Leo Tolstoy Archive

What is Art?
Chapter 13

Written: 1897
Source: Original Text from Gutenberg.org
Transcription/Markup: Andy Carloff
Online Source: RevoltLib.com; 2021

Leo Tolstoy

To what an extent people of our circle and time have lost the capacity to receive real art, and have become accustomed to accept as art things that have nothing in common with it, is best seen from the works of Richard Wagner, which have latterly come to be more and more esteemed, not only by the Germans but also by the French and the English, as the very highest art, revealing new horizons to us.

The peculiarity of Wagner’s music, as is known, consists in this, that he considered that music should serve poetry, expressing all the shades of a poetical work.

The union of the drama with music, devised in the fifteenth century in Italy for the revival of what they imagined to have been the ancient Greek drama with music, is an artificial form which had, and has, success only among the upper classes, and that only when gifted composers, such as Mozart, Weber, Rossini, and others, drawing inspiration from a dramatic subject, yielded freely to the inspiration and subordinated the text to the music, so that in their operas the important thing to the audience was merely the music on a certain text, and not the text at all, which latter, even when it was utterly absurd, as, for instance, in the Magic Flute, still did not prevent the music from producing an artistic impression.

Wagner wishes to correct the opera by letting music submit to the demands of poetry and unite with it. But each art has its own definite realm, which is not identical with the realm of other arts, but merely comes in 129contact with them; and therefore, if the manifestation of, I will not say several, but even of two arts—the dramatic and the musical—be united in one complete production, then the demands of the one art will make it impossible to fulfill the demands of the other, as has always occurred in the ordinary operas, where the dramatic art has submitted to, or rather yielded place to, the musical. Wagner wishes that musical art should submit to dramatic art, and that both should appear in full strength. But this is impossible, for every work of art, if it be a true one, is an expression of intimate feelings of the artist, which are quite exceptional, and not like anything else. Such is a musical production, and such is a dramatic work, if they be true art. And therefore, in order that a production in the one branch of art should coincide with a production in the other branch, it is necessary that the impossible should happen: that two works from different realms of art should be absolutely exceptional, unlike anything that existed before, and yet should coincide, and be exactly alike.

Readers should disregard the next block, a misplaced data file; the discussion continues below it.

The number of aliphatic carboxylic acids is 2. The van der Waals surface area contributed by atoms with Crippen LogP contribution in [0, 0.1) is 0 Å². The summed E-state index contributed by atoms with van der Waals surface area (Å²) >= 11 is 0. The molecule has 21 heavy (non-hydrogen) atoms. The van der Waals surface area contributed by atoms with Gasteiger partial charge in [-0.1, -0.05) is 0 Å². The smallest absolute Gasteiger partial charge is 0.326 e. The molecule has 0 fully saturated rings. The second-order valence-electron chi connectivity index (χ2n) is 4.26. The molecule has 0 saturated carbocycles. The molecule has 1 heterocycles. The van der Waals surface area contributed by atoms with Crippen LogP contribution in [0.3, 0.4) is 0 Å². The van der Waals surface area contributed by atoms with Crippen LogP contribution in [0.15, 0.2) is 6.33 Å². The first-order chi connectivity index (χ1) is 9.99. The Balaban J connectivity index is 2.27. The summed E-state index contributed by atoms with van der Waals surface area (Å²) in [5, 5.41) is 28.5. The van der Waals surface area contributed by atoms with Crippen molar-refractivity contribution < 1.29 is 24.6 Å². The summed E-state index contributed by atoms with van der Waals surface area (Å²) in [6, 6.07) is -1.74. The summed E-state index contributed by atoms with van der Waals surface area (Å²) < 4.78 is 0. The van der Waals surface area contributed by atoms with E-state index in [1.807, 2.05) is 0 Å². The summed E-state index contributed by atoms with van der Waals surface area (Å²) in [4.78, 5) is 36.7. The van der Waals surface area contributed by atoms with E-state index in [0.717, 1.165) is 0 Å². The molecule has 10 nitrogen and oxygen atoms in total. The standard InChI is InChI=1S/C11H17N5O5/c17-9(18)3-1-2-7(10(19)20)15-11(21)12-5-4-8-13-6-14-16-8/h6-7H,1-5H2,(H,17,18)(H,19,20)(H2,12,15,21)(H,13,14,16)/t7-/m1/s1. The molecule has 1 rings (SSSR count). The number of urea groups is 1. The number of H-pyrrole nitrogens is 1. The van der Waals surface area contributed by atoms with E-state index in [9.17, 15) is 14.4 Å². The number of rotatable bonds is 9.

And this cannot be, just as there cannot be two men, or even two leaves on a tree, exactly alike. Still less can two works from different realms of art, the musical and the literary, be absolutely alike. If they coincide, then either one is a work of art and the other a counterfeit, or both are counterfeits. Two live leaves cannot be exactly alike, but two artificial leaves may be. And so it is with works of art. They can only coincide completely when neither the one nor the other is art, but only cunningly devised semblances of it.

If poetry and music may be joined, as occurs in hymns, songs, and romances—(though even in these the music does not follow the changes of each verse of the text, as Wagner wants to, but the song and the music merely produce a coincident effect on the mind)—this occurs only because lyrical poetry and music have, to some extent, one and the 130same aim: to produce a mental condition, and the conditions produced by lyrical poetry and by music can, more or less, coincide. But even in these conjunctions the center of gravity always lies in one of the two productions, so that it is one of them that produces the artistic impression while the other remains unregarded. And still less is it possible for such union to exist between epic or dramatic poetry and music.

Moreover, one of the chief conditions of artistic creation is the complete freedom of the artist from every kind of preconceived demand. And the necessity of adjusting his musical work to a work from another realm of art is a preconceived demand of such a kind as to destroy all possibility of creative power; and therefore works of this kind, adjusted to one another, are, and must be, as has always happened, not works of art but only imitations of art, like the music of a melodrama, signatures to pictures, illustrations, and librettos to operas.

And such are Wagner’s productions. And a confirmation of this is to be seen in the fact that Wagner’s new music lacks the chief characteristic of every true work of art, namely, such entirety and completeness that the smallest alteration in its form would disturb the meaning of the whole work. In a true work of art—poem, drama, picture, song, or symphony—it is impossible to extract one line, one scene, one figure, or one bar from its place and put it in another, without infringing the significance of the whole work; just as it is impossible, without infringing the life of an organic being, to extract an organ from one place and insert it in another. But in the music of Wagner’s last period, with the exception of certain parts of little importance which have an independent musical meaning, it is possible to make all kinds of transpositions, putting what was in front behind, and vice, versâ, without altering the musical sense. And the reason why these transpositions do not 131alter the sense of Wagner’s music is because the sense lies in the words and not in the music.